The mayor started an effort to increase diversity after seeing a Fire Department recruit class graduation in February. The mayor’s task force drew more interest after a summer of protests in Ferguson, Mo., over the shooting of a young black man by a white police officer.
Interim Police Chief Ellen Hanson addressed a group of citizens during 2014. (File photo by William Crum)
The Kansas City, Kan., Police Department under the leadership of Interim Chief Ellen Hanson, made a huge outreach effort, speaking across the community to many groups in order to increase communication and improve police relationships with the community. In December, the Police Department announced plans to emphasize courteousness, as well as to start a survey and feedback process with the public.
At the same time as these efforts were being made to increase diversity, community activists here were working on other issues, such as trying to fill the vacant Unified Government Commission, 1st District, at large seat. Another vote to fill the seat ended without gaining the necessary majority. A court challenge to require the UG to fill the seat, open for more than a year, failed, and then a legislator from Wyandotte County, Sen. David Haley, drafted legislation to be introduced that would outline steps that could be taken to fill vacant commission seats.
Another topic being addressed by community activists was that of the mayoral election process and changing a UG rule that did not allow commissioners from certain districts to “fall back” into a commission seat if they ran for mayor. The situation was illustrated when Commissioner Nathan Barnes of the 1st District ran for mayor, and had to give up his commission seat to do so. In the same election, Commissioner Ann Murguia ran for mayor, but being from the 3rd District, she was able to continue in her commission position. Activists argued this year that because the 1st District is always up for election at the same time as the mayor, never rotating, it was a rule that was not fair to the predominantly minority 1st District.
Sadly, 2014 also was the year that a white supremacist from Aurora, Mo., was charged with capital murder in the April shooting of three persons in the parking lot of the Jewish Community Center in nearby Overland Park, Kan. While not involving Wyandotte County, the event sent shock waves through the metropolitan area.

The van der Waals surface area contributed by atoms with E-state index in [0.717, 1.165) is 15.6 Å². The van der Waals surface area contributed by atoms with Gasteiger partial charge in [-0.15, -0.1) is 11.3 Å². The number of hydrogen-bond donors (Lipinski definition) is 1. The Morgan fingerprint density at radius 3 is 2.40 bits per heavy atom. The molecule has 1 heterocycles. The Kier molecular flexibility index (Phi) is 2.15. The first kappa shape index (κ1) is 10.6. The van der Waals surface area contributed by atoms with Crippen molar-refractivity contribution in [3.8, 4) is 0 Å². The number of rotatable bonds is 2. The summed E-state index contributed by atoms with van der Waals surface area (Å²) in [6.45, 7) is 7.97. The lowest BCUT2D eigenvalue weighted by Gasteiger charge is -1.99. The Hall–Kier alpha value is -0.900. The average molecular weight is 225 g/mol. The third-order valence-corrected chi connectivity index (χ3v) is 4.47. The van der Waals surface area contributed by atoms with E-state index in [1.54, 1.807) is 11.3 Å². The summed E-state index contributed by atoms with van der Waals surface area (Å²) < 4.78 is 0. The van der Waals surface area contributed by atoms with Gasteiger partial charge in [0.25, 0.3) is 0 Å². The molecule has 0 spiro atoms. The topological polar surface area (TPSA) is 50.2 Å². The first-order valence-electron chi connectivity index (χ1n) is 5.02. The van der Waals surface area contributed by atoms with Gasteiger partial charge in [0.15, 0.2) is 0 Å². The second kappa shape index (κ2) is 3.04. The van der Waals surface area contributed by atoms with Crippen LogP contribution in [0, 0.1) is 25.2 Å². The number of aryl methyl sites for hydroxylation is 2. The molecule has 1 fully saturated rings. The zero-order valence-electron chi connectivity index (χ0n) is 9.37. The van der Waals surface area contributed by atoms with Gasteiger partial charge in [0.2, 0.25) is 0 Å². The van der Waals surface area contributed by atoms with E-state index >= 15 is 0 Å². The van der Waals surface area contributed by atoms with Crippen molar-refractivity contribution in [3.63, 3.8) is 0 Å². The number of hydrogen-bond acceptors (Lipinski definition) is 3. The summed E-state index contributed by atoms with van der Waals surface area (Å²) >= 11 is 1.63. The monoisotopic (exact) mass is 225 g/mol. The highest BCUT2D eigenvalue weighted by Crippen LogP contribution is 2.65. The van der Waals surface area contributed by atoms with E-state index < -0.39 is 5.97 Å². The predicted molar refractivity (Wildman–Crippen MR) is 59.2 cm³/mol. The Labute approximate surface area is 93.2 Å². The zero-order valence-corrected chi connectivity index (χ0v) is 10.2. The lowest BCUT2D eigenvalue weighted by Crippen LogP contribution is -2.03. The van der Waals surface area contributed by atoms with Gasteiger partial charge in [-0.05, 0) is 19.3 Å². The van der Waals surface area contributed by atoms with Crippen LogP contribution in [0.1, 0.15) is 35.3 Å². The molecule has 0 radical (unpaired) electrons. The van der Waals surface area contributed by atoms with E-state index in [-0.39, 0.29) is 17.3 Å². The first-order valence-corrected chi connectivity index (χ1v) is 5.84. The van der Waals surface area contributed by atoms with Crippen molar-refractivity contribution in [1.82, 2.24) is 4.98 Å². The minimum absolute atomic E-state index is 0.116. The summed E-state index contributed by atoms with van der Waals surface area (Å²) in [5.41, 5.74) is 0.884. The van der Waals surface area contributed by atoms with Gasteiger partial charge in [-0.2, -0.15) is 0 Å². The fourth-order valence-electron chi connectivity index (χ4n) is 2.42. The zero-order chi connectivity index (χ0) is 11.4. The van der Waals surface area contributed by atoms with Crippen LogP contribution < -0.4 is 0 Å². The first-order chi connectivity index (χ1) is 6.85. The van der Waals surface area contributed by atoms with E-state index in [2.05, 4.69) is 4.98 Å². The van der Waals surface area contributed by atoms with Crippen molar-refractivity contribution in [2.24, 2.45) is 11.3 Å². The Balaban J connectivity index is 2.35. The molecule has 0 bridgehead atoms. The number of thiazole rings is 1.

The fall election saw low voter turnout in the urban areas of Wyandotte County, as compared to high voter turnout in the rest of Kansas.
The airwaves were bombarded with negative political ads from out of state, so it was hard not to know that an election was taking place.
Observers told the Wyandotte Daily News that the determining voters in the statewide races in this election were moderate Republican swing voters in neighboring Johnson County.
Voter apathy in Wyandotte County has been the topic of discussion, with theories ranging from a lack of contested positions in eastern Wyandotte County to get voters interested, to disillusionment or disgust on the part of voters with the national political scene.
Economic upswing and continued struggle
A nationwide economic recovery continued in 2014. In Wyandotte County, one of the areas showing promise was in building permits. New single-family housing was showing a 20 percent increase over the previous year, according to building permit data. Commercial building permits were showing a 245 percent increase over the previous year in Wyandotte County.
Despite the improving economic picture, there was indication of segments that had not yet improved. Wyandotte County experienced the phenomenon of thousands of people lining up for free food distribution during 2014. While improving a few percentage points, the unemployment rate here continued to top the state’s list.
The largest construction project listed this year in Wyandotte County was a public one, the U.S. 69 Missouri River Bridge replacement, estimated at $72 million.
That was followed by the new Oak Grove Elementary School on Oak Grove Road in the Turner district, at $13.8 million; a new 120-unit assisted living building at 2300 N. 113th at $13.8 million; a new $10 million Residence Inn hotel at 1877 Village West Parkway; and St. Margaret’s Lofts senior apartments at 759 Vermont, a $10 million project, according to UG documents on construction permits.